Changing Seasons

A one-time bandstand on the beachfront. Pale blue sky, wisps of cloud. Vast merchant ships line the horizon in orderly fashion, like a game of battleships. Wooden groins, dusted in mossy weed, are half submerged in a rising tide. The sea sparkles and softly licks the sand. White cliffs loom in the distance, topped with the fragile silhouettes of houses that may slip over the edge at any moment. Dogs pad calmly along the sand. A white coffee. Mushrooms on toast. Sunshine in my hair. All is well in my world.

Behind me, the hills slope steeply, verdant and fertile. Yet, barely a week into September, the harvesters are standing by to mow the fields, the leaves are beginning to turn brown and gold, and the heat has been sucked from the sun. No more buckets and spades and childish shrieks from the water’s edge. The beach has been swept clear of holiday detritus. The children have returned to their classrooms in shiny new shoes, with arms and faces flushed and healthy from myriad summer days.

The narrow lanes wind between hedgerows that are crowded with blackberry clusters. Once chock-a-block with too-wide caravans and campers that slow the cars to a crawl, now it is the torpid tractors and red-faced cyclists pedalling sluggishly up the precipitous ascents of the Downs that create snail-trails of traffic. The cafés, once raucous, are subdued now. Even the seagulls seem to know it’s the end of the season and have retreated to gossip in the barren fields. Somewhere above the island, three pairs of migrant sea eagles are learning the landscape of their new home. Rolls of hay, like fat buns, lie sedately on the earth.

Like the summer, I, too, am abandoning this glorious island to the brewing winds of winter. Reluctantly, plaintively, knowing the days are already closing in and the sun will soon be setting before the afternoon is over, knowing I must soon say goodbye to an eclectic bunch of warm and welcoming friends and neighbours from the croquet club, Carisbrooke castle, the Bembridge windmill and my prodigious writing group.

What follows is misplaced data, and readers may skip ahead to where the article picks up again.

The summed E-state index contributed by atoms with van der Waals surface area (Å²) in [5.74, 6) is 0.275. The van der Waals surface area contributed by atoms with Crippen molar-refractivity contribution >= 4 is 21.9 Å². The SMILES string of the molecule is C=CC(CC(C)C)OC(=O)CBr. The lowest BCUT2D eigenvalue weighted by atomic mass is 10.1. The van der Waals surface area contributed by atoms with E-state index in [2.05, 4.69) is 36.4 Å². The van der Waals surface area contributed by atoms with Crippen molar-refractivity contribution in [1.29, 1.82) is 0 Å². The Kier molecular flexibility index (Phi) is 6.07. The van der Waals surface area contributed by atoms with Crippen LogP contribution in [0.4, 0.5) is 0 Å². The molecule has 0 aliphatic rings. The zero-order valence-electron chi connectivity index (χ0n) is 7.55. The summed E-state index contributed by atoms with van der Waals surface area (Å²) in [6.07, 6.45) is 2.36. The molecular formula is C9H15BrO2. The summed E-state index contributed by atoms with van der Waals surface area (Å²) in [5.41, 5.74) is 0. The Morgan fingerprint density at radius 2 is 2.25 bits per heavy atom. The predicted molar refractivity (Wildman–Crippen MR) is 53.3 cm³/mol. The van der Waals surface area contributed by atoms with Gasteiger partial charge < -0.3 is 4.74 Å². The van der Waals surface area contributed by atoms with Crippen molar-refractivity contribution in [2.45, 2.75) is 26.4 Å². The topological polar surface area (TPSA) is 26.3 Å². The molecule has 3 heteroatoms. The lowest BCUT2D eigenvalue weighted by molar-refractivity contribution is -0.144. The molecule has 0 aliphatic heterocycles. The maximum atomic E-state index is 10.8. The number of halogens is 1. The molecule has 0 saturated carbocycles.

Every walk to the beach, or drive to town, creates a dolorous sense of loss deep in my chest. Is this the last time I will pass this way? Or this? I long to lock in every minuscule memory to recapture later, when the landscape has changed beyond belief and I am dwelling on a much larger island, the island of my other childhood, where the pert red squirrels and Watership-Down-rabbits will give way to larrikin possums and drowsy koalas; the Scottish magpies with their Thai silk sheen and rasping voices will withdraw in favour of their far less dainty antipodean cousins of the dulcet, gurgling chortle, while the Beatrix Potter hedgehogs and badgers will be usurped by Magic Puddin’ wombats and bandicoots.

There are new adventures ahead, but for now I am dwelling, achingly, in a present that I have adored for a handful of all-too-brief months, knowing it was never forever, that knowledge ensuring that nostalgia set in even as we unpacked our suitcases and hunted out the best coffee spots.

Post card images fill my head: a Norman castle, a modern lifeboat station, and an eighteenth-century windmill; a reef scattered with lanky, grey herons, little white egrets, oyster catchers in red stockings, and neat-petite black headed gulls. Watching a flotilla of softly-softly sailing boats on the Solent, or an eager-beaver hovercraft zipping industriously to the mainland like a zealous mosquito. Passing a row of lugubrious houseboats squatting on a lagoon of sulphurous seaweed. Strolling across Brading marshes, over stiles and through kissing gates, past curious heifers that lick my arm and swans that stand on tiptoe and flap their broad wings ostentatiously, then into the wildflower meadow that blossoms with wild orchids and butterflies. Picnicking on the foreshore overlooking Bembridge reef, or relaxing in a deck chair on Culver Down, enjoying an eagle-eye view over Sandown and Shanklin, Bembridge and Saint Helen’s, Brading and beyond…

New friends will soon to be swapped for older ones, recent experiences will be traded for childhood memories and the promise of novel new escapades. Isn’t it wonderful that I have room in my heart for them all?

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